There are multiple ways for virtual currency enthusiasts to support the Bitcoin network. Not only can they spread the word about Bitcoin and try to “convert” as many people as possible, but there is also the option of running a Bitcoin node. In recent months, it has become clear the Raspberry Pi 2 Model B is more than capable of running a Bitcoin node. With a touchscreen for this little device to be released soon, visually monitoring a Bitcoin node is just $60 USD away.
Running a Bitcoin Node on the Raspberry Pi 2
One of the main reasons why few people decide to run a Bitcoin node on their computers is due to the blockchain size. As of press time, the blockchain approaches the 50GB threshold, containing all transactions from back in 2009 up until this very moment. Especially on older hard drives, indexing the blockchain can take quite some time.
Even though a Bitcoin Node does not slow down most modern computers, the machine needs run non-stop. Doing so draws a lot of electricity from the wall, and costs can ramp up to a significant amount over time. Granted, not every Bitcoin node needs to be accessible 24/7, but it is considered a good practice to let it run for as many hours in a day as possible.
When the Raspberry Pi 2 Model B launched earlier in 2015, there was a good bit of interest from the Bitcoin community. With more powerful hardware compared to its predecessor, the question became whether or not this tiny PC could run a Bitcoin node. Lo and behold, the Raspberry Pi 2 Model B is perfectly capable of doing so, with performance to spare.
Solving the storage problem for the blockchain is a different matter, though. A Raspberry Pi 2 Model B will support micro SD storage or USB sticks, both of which can be used to store all necessary data. For those among us who are a bit more tech-savvy, connecting a hard disk or a solid state drive is an alternative option as well.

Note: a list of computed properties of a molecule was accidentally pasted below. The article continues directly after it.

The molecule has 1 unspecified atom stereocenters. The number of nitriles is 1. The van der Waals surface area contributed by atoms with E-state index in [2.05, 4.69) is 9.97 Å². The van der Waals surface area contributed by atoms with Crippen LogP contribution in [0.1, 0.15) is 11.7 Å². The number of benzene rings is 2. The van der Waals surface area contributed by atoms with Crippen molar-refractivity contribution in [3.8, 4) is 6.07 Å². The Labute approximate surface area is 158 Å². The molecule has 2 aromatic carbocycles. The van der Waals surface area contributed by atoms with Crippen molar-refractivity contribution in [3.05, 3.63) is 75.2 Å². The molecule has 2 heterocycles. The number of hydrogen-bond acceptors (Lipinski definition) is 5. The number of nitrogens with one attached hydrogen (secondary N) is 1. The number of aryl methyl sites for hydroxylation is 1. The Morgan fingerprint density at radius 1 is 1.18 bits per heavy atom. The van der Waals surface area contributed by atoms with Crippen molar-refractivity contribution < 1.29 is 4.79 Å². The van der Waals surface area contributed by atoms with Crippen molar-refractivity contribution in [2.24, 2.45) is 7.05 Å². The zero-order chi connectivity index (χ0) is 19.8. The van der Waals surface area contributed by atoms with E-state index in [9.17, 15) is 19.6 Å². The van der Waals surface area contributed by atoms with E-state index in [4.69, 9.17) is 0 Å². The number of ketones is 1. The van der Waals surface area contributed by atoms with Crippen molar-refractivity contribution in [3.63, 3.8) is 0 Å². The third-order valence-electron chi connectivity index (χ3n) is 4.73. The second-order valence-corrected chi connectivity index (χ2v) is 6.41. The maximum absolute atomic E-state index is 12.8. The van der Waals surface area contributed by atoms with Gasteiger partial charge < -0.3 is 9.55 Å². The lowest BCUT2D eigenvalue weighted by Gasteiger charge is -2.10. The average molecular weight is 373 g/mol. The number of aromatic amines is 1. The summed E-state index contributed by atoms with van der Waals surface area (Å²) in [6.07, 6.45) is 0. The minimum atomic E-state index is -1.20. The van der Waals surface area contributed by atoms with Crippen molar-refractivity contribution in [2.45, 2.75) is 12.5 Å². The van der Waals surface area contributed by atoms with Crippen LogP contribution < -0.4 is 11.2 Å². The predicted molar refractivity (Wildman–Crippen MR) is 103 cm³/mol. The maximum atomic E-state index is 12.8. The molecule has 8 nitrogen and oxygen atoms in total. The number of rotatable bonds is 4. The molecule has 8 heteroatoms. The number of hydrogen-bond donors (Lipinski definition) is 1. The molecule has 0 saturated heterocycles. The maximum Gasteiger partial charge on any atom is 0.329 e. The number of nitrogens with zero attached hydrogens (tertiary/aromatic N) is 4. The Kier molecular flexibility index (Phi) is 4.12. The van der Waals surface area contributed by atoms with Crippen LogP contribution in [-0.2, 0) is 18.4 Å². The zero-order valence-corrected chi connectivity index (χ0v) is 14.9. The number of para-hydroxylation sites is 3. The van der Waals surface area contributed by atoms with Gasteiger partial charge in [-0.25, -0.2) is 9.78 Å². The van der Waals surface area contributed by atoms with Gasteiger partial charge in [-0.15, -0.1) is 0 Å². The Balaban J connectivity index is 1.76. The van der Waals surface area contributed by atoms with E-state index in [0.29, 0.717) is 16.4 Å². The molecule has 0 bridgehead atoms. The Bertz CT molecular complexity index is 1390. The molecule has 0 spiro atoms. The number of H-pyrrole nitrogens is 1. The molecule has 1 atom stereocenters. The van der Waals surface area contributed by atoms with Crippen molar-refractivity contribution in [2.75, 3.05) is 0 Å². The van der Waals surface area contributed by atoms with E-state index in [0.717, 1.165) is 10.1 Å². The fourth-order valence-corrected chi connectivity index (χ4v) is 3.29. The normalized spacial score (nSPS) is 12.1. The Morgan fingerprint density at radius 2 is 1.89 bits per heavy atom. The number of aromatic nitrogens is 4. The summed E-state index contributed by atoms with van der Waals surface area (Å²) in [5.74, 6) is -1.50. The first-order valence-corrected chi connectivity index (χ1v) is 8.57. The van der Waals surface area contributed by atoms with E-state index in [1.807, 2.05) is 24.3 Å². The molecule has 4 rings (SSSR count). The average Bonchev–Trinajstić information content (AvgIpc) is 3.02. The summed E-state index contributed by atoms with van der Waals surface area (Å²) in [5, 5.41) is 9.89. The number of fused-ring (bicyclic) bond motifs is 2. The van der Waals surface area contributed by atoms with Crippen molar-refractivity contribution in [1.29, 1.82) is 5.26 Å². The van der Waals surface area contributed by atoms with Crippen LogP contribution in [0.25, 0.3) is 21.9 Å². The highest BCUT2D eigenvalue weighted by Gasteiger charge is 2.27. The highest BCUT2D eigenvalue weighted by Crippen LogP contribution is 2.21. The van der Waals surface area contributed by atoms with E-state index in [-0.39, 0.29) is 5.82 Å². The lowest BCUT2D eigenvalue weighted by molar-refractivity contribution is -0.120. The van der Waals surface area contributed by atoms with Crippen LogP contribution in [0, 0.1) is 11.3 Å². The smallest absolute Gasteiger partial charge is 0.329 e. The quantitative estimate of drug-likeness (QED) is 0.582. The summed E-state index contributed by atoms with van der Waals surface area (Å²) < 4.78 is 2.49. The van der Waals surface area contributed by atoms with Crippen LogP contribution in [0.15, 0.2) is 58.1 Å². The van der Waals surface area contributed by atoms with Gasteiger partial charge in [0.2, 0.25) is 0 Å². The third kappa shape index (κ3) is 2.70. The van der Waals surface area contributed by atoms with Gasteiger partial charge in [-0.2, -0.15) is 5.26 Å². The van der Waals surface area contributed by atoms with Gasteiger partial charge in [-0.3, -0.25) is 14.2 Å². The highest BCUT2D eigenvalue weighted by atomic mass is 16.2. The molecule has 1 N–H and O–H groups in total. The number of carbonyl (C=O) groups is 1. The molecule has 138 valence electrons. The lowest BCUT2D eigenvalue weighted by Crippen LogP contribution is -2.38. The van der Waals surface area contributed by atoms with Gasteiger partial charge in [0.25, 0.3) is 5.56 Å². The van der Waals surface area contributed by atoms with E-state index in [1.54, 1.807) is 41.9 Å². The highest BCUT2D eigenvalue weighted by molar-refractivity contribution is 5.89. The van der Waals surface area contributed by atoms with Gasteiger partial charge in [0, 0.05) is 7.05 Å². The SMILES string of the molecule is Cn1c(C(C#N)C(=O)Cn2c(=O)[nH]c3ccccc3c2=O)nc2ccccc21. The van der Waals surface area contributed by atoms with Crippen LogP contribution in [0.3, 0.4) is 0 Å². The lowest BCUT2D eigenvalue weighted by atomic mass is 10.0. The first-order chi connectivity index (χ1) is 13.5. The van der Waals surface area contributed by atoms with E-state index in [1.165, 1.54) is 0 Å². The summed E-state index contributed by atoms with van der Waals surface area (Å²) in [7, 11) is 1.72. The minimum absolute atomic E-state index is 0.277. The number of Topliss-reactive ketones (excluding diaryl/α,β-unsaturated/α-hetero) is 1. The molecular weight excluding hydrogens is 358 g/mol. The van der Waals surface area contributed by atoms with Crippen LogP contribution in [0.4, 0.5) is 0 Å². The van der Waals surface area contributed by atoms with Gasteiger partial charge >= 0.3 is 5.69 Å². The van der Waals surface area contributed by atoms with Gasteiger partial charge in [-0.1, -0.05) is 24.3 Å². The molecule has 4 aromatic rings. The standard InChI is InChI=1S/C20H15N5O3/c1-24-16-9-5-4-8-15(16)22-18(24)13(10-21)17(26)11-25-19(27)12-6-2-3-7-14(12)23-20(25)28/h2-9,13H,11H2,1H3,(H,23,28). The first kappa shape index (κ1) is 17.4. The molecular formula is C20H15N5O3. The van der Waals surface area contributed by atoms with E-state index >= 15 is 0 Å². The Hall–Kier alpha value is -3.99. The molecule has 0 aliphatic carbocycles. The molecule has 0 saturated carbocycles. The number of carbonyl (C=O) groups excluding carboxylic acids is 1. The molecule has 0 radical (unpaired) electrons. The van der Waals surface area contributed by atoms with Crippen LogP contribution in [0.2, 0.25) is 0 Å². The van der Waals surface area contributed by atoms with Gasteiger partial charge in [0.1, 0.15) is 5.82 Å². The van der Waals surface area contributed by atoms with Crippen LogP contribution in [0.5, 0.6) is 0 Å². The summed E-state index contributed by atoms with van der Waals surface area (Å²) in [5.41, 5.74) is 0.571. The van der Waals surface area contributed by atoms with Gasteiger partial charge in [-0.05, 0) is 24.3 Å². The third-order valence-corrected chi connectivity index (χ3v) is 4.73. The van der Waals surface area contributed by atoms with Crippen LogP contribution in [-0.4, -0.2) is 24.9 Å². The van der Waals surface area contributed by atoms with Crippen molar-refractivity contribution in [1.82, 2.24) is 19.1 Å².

In the end, it comes down to this: a $35 device can act as a full Bitcoin node while consuming far less electricity compared to a computer or laptop. Powering a Raspberry Pi 2 Model B can be done through a USB cable, which can be plugged into a hub, monitor, tv screen, or even a wall plug with a USB connector.
Monitoring Your Bitcoin Node on a 7 Inch Screen
To make the idea of running a Bitcoin node on a Raspberry Pi 2 Model B even more attractive, it will soon be possible to monitor a node’s status on a 7-inch touchscreen. Earlier today, the Raspberry Pi Foundation announced that it will be releasing a touchscreen display for this mini computer, at the price point of $60.
With an 800×400 resolution and 10-finger capacitive touch capability, the new screen for Raspberry Pi owners holds a lot of potential. Included in the package will be a board to both power the screen and make a connection with the Raspberry Pi through a DSI ribbon cable.
The main reason this screen will connect via DSI ribbon cable is to keep the Raspberry Pi’s HDMI port free. Doing so gives users the option to connect the device to a secondary screen if needed. It is important to note that early adopters of this touchscreen will have to get their hands dirty and perform some minor assembly to get everything up and running.
Note from the Author: The touchscreen will be compatible with Raspberry Pi 2 Model B, Model B+ and Model A+. The first generation of Raspberry Pi’s will not be supported [for now], as the screen requires the latest version of the Raspbian OS to operate.
What are your thoughts on attaching a touchscreen to your Bitcoin Node running on the Raspberry Pi 2? Let us know in the comments below!
Source: Ars Technica
Images courtesy of Raspberry Pi Foundation, PC World, ShutterstockShow comments